After I wrote “Clay country roofing tiles” in 1987, I suggested an NGO to conduct a demonstration-come-training programme for their housing project for the tribal in Raigad district. Their target group was Katakari and Thakar tribes.
For this demo I brought two young men, Baliram and Deva, from village Amiyar in Bharuch district in Gujarat. They belong to Bhill tribe called “Vasava Koli”. I had already known them for quite some time. Vasavas are better educated than many tribes.
Vasavas practice their skills of clay tile making at household level. Their technique resembles to one that I had seen, during my childhood, with the potters at my native village in Konkan Region, decades ago.
The illustration 1 shows the hamlet “Navi Fali” – a part of village Amiyar, where Baliram and Deva live. It is evident enough that the houses are built of organic, locally available materials – clay, bamboo and wood. The settlement is built by self-help and community participation.
Illustration 2 shows the cattle sheds, which are suitably built for the purpose.
Baliram and Deva received good facilities of accommodation, food at the mess, travel and to work at the NGO’s campus in a village.
They scouted the surrounding area with the staff of the NGO, found suitable soil, which was transported to the work shed at the campus. They produced about three thousand tiles within three weeks.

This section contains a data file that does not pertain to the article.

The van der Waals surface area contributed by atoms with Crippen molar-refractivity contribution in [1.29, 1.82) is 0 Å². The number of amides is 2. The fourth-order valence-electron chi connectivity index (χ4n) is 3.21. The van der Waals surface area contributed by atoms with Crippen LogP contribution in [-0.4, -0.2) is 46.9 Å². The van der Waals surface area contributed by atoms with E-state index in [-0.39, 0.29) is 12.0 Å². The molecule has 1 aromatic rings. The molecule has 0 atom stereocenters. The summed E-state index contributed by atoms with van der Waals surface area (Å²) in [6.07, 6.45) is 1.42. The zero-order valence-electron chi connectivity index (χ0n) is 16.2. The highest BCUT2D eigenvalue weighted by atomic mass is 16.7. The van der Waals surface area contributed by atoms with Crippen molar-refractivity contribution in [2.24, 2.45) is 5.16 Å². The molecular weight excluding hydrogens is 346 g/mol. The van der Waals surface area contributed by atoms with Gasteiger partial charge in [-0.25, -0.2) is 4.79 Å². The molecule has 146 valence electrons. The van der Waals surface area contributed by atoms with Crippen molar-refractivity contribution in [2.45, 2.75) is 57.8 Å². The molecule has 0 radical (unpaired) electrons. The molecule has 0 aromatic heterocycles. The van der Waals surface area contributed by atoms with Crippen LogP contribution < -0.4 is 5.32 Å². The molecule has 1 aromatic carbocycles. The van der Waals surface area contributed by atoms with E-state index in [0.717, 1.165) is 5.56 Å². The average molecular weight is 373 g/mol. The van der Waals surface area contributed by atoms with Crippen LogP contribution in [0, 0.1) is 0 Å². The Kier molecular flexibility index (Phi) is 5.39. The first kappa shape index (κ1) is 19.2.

Illustration 4 shows the demonstration work in the shed provided for the prepared soil, tile making and drying the raw tiles.
Illustration 4 shows the burnt clay tiles. Persons in the picture (from left to right) are a visitor, a lady office bearer, two staff member (one in the rear), Deva and Baliram.
1. during the demo the NGO did not invite or bring the adivasis – Katakari and Thakar – either to watch it or for the training.
2. The staff (social workers) occasionally visited the demo. None of them tried their hand at making the tiles.
Knowing the urban ways, Baliram and Deva as well s myself were indifferent about it.
3. I don’t know if the NGO did ever document the whole operation – labour, logistics, and utility – price-value-cost-benefit – of the product, perhaps other than voucher for accounts purpose.
Needless to say, NGO used substandard (i.e. cheaper) Mangalore tiles for the housing.
4. NGOs, either in Gujarat or Maharashtra, are not interested in the tribal skills, knowledge, their self-reliance, and above all their self-respect. One can safely generalise this statement.
Remigius de Souza
© Remigius de Souza. all rights reserved.